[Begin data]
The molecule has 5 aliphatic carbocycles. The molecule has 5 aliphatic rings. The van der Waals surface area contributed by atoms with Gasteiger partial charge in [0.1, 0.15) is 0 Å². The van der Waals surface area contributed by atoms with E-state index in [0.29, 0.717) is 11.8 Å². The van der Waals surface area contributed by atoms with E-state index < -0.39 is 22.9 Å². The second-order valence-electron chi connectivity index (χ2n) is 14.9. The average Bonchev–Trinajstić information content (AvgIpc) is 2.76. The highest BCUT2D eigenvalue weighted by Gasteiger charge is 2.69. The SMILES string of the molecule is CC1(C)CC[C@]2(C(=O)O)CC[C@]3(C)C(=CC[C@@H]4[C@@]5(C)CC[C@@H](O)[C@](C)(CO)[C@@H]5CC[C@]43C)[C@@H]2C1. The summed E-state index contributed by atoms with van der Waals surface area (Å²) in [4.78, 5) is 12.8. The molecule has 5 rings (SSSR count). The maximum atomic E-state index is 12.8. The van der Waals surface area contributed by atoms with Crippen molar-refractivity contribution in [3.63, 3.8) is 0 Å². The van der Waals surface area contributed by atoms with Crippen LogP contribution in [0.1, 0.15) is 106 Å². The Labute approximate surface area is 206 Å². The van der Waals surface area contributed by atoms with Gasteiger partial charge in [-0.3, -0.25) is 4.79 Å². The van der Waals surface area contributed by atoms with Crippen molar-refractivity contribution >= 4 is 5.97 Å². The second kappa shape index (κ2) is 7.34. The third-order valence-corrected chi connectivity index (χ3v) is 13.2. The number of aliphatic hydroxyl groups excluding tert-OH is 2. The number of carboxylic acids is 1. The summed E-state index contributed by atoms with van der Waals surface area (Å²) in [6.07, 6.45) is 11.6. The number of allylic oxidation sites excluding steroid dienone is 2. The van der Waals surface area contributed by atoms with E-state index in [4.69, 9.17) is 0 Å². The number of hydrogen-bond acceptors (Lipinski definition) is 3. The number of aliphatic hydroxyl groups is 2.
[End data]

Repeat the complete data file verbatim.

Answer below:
The molecule has 5 aliphatic carbocycles. The molecule has 5 aliphatic rings. The van der Waals surface area contributed by atoms with Gasteiger partial charge in [0.1, 0.15) is 0 Å². The van der Waals surface area contributed by atoms with E-state index in [0.29, 0.717) is 11.8 Å². The van der Waals surface area contributed by atoms with E-state index < -0.39 is 22.9 Å². The second-order valence-electron chi connectivity index (χ2n) is 14.9. The average Bonchev–Trinajstić information content (AvgIpc) is 2.76. The highest BCUT2D eigenvalue weighted by Gasteiger charge is 2.69. The SMILES string of the molecule is CC1(C)CC[C@]2(C(=O)O)CC[C@]3(C)C(=CC[C@@H]4[C@@]5(C)CC[C@@H](O)[C@](C)(CO)[C@@H]5CC[C@]43C)[C@@H]2C1. The summed E-state index contributed by atoms with van der Waals surface area (Å²) in [4.78, 5) is 12.8. The molecule has 5 rings (SSSR count). The maximum atomic E-state index is 12.8. The van der Waals surface area contributed by atoms with Crippen molar-refractivity contribution in [3.63, 3.8) is 0 Å². The van der Waals surface area contributed by atoms with Crippen LogP contribution in [0.1, 0.15) is 106 Å². The Labute approximate surface area is 206 Å². The van der Waals surface area contributed by atoms with Gasteiger partial charge in [-0.3, -0.25) is 4.79 Å². The van der Waals surface area contributed by atoms with Crippen molar-refractivity contribution >= 4 is 5.97 Å². The second kappa shape index (κ2) is 7.34. The third-order valence-corrected chi connectivity index (χ3v) is 13.2. The number of aliphatic hydroxyl groups excluding tert-OH is 2. The number of carboxylic acids is 1. The summed E-state index contributed by atoms with van der Waals surface area (Å²) in [6.07, 6.45) is 11.6. The number of allylic oxidation sites excluding steroid dienone is 2. The van der Waals surface area contributed by atoms with E-state index in [4.69, 9.17) is 0 Å². The number of hydrogen-bond acceptors (Lipinski definition) is 3. The number of aliphatic hydroxyl groups is 2.